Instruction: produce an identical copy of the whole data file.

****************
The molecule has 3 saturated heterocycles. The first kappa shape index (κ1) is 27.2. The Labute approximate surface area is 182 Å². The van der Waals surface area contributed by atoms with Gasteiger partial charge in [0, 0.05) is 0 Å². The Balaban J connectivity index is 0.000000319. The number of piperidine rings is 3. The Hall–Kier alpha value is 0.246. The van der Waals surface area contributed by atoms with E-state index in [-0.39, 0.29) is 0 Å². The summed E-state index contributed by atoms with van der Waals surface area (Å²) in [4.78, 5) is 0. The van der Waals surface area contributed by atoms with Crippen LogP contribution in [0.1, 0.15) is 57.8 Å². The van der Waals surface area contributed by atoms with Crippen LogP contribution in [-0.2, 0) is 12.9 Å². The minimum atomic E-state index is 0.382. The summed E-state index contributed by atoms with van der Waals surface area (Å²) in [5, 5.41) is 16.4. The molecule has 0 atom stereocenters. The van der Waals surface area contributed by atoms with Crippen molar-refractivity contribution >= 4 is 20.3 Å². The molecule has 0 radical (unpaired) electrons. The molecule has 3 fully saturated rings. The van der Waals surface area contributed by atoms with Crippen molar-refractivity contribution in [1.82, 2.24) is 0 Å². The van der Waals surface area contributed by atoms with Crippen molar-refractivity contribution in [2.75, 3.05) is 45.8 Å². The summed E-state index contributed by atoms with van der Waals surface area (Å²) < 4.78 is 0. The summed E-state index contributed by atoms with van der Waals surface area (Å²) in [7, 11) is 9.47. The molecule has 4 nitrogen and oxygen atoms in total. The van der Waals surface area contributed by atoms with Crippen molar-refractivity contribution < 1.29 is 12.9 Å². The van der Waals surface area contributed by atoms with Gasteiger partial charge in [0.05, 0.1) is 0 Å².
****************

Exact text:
The molecule has 3 saturated heterocycles. The first kappa shape index (κ1) is 27.2. The Labute approximate surface area is 182 Å². The van der Waals surface area contributed by atoms with Gasteiger partial charge in [0, 0.05) is 0 Å². The Balaban J connectivity index is 0.000000319. The number of piperidine rings is 3. The Hall–Kier alpha value is 0.246. The van der Waals surface area contributed by atoms with E-state index in [-0.39, 0.29) is 0 Å². The summed E-state index contributed by atoms with van der Waals surface area (Å²) in [4.78, 5) is 0. The van der Waals surface area contributed by atoms with Crippen LogP contribution in [0.1, 0.15) is 57.8 Å². The van der Waals surface area contributed by atoms with Crippen LogP contribution in [-0.2, 0) is 12.9 Å². The minimum atomic E-state index is 0.382. The summed E-state index contributed by atoms with van der Waals surface area (Å²) in [5, 5.41) is 16.4. The molecule has 0 atom stereocenters. The van der Waals surface area contributed by atoms with Crippen molar-refractivity contribution >= 4 is 20.3 Å². The molecule has 0 radical (unpaired) electrons. The molecule has 3 fully saturated rings. The van der Waals surface area contributed by atoms with Crippen molar-refractivity contribution in [1.82, 2.24) is 0 Å². The van der Waals surface area contributed by atoms with Crippen molar-refractivity contribution in [2.75, 3.05) is 45.8 Å². The summed E-state index contributed by atoms with van der Waals surface area (Å²) < 4.78 is 0. The summed E-state index contributed by atoms with van der Waals surface area (Å²) in [7, 11) is 9.47. The molecule has 4 nitrogen and oxygen atoms in total. The van der Waals surface area contributed by atoms with Crippen molar-refractivity contribution < 1.29 is 12.9 Å². The van der Waals surface area contributed by atoms with Gasteiger partial charge in [0.05, 0.1) is 0 Å².